Cottage Cheese Chremslach

Cottage Cheese Chremslach

The word chremslach is applied to any number of very different, usually fried, matzo meal pancakes. There are also recipes called chremsle, vvemzle, or chremslach that are croquettes with almonds and raisins. These cottage cheese pancakes are wonderful for a midweek Passover dairy breakfast, lunch, or dinner. I like them topped with sour cream, but if you have a sweet tooth, try applesauce, marmalade, strawberry jam, or other preserves, or a sprinkling of sugar. Or top them with sour cream and strawberries macerated with some sugar so they exude their juices and form a sauce.–Arthur Schwartz

LC Just Like Mother Used to Make Note

If you weren’t fortunate enough to have these cottage cheese chremslach made for you in your formative years, well, that’s all the more reason to make them now. You have some lost time to make up for.

Cottage Cheese Chremslach

  • Quick Glance
  • (2)
  • 35 M
  • 45 M
  • Makes 18
5/5 - 2 reviews
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In a bowl, beat together the eggs, cottage cheese, milk, salt, and sugar with a fork. Stir in the matzo meal. Let rest at room temperature for 10 minutes.

Pour enough oil in a 10- to 12-inch skillet to cover the bottom by a scant 1/8 inch and place over medium heat. When the oil is hot, pour a scant 1/4 cup batter in the skillet. You want it to form a pancake about 4 inches in diameter. If it’s too thick to spread this much, add a little more milk to get it to the proper spreading consistency. The pancake should sizzle immediately. Fry until the first side is golden brown, 60 to 90 seconds. Flip the pancake and cook the second side, which should take only about 30 seconds.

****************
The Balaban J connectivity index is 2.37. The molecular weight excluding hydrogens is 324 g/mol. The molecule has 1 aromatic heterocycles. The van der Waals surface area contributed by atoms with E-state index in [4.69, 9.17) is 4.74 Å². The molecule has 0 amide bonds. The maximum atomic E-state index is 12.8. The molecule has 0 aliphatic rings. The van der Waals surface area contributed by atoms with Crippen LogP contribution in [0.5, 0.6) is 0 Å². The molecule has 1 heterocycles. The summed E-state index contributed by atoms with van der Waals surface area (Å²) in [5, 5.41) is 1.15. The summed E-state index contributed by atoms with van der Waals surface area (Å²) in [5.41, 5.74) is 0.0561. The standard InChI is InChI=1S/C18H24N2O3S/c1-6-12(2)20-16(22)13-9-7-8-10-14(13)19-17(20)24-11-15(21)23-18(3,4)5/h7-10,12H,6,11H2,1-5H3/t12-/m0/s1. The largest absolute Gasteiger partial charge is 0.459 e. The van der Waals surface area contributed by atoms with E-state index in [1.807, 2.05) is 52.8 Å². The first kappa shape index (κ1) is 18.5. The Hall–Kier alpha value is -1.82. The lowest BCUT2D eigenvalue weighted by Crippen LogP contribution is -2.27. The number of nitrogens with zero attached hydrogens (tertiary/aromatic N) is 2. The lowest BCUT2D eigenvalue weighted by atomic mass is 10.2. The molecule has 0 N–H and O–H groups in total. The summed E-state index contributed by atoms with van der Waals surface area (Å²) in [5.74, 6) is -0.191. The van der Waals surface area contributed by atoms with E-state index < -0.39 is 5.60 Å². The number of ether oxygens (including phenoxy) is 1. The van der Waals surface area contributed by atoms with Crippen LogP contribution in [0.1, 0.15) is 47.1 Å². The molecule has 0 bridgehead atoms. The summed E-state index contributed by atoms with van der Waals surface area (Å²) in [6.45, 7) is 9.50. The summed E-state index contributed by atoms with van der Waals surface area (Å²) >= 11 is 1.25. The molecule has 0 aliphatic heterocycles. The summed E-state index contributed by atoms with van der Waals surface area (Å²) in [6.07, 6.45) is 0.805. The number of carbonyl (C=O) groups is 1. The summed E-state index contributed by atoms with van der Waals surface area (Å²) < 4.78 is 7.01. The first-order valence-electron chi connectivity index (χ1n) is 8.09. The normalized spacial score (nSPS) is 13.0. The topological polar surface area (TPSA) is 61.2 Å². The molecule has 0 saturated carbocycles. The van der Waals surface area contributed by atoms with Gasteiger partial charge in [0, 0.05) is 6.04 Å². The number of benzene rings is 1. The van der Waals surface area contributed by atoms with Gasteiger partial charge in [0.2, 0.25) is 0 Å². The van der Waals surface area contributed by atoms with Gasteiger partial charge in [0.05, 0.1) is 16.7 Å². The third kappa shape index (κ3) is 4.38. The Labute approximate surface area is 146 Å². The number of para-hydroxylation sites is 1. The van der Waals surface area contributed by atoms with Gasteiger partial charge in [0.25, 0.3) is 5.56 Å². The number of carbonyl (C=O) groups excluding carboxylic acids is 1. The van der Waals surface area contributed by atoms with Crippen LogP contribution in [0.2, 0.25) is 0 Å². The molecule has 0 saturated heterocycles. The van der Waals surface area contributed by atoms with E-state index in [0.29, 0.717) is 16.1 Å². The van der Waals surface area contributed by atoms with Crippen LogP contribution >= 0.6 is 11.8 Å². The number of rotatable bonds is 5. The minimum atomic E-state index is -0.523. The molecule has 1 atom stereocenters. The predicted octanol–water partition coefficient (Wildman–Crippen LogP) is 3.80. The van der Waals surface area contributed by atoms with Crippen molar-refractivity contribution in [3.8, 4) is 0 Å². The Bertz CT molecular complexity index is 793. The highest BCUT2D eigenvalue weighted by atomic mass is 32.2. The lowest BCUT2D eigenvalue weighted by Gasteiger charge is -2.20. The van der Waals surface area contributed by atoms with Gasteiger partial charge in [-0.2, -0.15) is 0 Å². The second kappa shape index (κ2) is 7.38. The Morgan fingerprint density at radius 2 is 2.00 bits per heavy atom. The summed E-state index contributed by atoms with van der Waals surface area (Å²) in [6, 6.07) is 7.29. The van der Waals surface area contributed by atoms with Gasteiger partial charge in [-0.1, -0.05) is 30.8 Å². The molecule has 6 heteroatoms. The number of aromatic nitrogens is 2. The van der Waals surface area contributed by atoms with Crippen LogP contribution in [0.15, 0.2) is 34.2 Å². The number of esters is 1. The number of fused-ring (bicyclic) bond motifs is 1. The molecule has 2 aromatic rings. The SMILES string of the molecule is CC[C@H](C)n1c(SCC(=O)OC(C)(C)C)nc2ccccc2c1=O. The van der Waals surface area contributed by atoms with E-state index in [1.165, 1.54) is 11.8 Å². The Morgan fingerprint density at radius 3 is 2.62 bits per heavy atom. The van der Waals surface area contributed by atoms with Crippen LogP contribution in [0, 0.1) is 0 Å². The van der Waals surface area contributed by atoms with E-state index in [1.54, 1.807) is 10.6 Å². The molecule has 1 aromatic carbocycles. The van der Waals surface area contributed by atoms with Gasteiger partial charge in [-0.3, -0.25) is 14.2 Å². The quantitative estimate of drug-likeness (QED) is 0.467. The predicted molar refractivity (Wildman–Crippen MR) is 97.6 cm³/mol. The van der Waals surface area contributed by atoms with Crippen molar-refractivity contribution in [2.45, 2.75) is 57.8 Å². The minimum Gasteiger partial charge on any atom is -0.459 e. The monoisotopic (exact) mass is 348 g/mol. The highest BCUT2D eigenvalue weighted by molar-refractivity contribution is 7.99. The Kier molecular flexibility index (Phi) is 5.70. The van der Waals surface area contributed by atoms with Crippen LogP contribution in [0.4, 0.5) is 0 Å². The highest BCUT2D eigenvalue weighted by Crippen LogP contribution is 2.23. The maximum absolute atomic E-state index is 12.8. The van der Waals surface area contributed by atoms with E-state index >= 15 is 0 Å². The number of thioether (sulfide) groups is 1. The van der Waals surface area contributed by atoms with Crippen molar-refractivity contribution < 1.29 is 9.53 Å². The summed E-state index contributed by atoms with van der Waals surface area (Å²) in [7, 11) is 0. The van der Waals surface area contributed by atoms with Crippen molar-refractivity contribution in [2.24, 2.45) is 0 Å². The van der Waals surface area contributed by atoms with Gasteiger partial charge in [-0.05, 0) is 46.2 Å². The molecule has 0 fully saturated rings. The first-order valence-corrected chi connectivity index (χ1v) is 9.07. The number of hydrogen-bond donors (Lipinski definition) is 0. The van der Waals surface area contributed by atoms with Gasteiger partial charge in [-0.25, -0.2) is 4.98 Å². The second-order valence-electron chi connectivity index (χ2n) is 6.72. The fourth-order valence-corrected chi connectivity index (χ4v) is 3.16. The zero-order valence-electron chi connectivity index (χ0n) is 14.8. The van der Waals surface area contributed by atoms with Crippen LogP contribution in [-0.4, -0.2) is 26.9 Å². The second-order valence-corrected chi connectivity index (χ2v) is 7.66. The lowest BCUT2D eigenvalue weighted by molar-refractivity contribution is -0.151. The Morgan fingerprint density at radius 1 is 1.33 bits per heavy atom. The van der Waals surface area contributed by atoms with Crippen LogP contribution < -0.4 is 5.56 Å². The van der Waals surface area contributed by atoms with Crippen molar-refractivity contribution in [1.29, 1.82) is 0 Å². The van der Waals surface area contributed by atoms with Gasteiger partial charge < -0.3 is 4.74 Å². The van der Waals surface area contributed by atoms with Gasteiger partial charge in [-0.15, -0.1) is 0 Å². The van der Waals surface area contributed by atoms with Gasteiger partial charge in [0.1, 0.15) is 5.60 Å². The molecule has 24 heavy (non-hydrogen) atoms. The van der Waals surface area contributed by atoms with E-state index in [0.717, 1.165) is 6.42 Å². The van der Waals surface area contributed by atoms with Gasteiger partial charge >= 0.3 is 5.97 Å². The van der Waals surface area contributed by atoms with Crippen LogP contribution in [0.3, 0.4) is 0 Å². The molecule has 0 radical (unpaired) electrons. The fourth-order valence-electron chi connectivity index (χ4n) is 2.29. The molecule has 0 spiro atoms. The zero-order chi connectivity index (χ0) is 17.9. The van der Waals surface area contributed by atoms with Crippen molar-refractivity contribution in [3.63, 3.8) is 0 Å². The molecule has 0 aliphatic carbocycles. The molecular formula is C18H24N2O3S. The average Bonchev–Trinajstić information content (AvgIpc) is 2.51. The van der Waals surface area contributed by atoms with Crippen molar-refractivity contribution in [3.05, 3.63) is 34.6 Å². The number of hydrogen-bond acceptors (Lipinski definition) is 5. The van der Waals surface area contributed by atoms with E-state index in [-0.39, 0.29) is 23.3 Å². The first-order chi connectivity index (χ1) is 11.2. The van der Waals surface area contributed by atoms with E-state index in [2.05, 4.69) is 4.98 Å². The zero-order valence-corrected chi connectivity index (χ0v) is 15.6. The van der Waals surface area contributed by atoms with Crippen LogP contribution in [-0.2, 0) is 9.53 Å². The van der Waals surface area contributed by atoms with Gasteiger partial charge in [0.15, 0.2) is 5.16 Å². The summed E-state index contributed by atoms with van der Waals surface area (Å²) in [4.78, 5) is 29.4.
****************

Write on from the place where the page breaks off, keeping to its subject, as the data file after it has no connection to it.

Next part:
Transfer the pancakes to paper towels or a brown paper bag to soak up the excess oil and serve while still very hot.

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    Fluffy Cottage Cheese Chremslach Variation

    • For a puffier pancake, separate the eggs, beat the yolks with the milk, and then beat the whites until they form peaks and gently fold them into the batter.

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    1. My husband and I loved these. They were light even without separating the egg whites. We ate with real maple syrup. I cut the recipe in half. Delicious.

      1. Hi Rebecca, we didn’t test it with ricotta but it should be okay. You may need to add more milk to get to the desired consistency. Let us know!

    2. I had some cottage cheese with chives to use up, so having found your recipe decided to make savoury chremslach. I also used wholemeal flour and added extra grated cheddar cheese. (Of course, omitted the sugar!) They were great and went down really well with the family ?
      I did take a photo but having trouble sending it along !

    3. Zanne, I have not heard of GF matzo meal. Yet. Someone might market it soon. You might try other grains, such as quinoa flakes, to see if they can approximate the final texture of the recipe.

    4. These look yummy, but is there GF matzo meal? And if not, what makes matzo meal different – is it only that it is unleavened? I need to be GF, but miss my old ethnic recipes. It’s amazing that the basic things I never had to consider now become the major concern in baking.

      1. Zanne, I have been gluten free for about 6 years, not by choice! My mother made these too, and I can practically taste them while I type this. I am going to try them with either almond flour or meal or gluten free flour. I suspect they will work but won’t taste the same. You might give that a try. There is gluten free matzo around, and I guess you could grind it up in a food processor to make matzo meal. But I don’t think that will work.
        Good luck!

    5. Followed through and made the chremslach for dinner tonight—what a wonderful treat. My husband is still salivating and wonders why I have deprived him of this for so many years. (I’m wondering why I deprived me for so many years.) As Arthur Schwartz suggested, I macerated strawberries with a bit of raw sugar and let it sit and then put the berries and sour cream on the table and dinner was ready. I have to confess these are not my mother’s chremslach, which were delicious, but this tops delicious.

        1. Really good. Especially w/ Fresh blueberries blackberries strawberries & banana with crème fraîche. We’ve got a picture if you would like.

    6. Shades of my childhood. My mother used to make chremslach during Passover when I was growing up—haven’t thought about them in years. Maybe this week I’ll enjoy them once more. Such a lovely idea.

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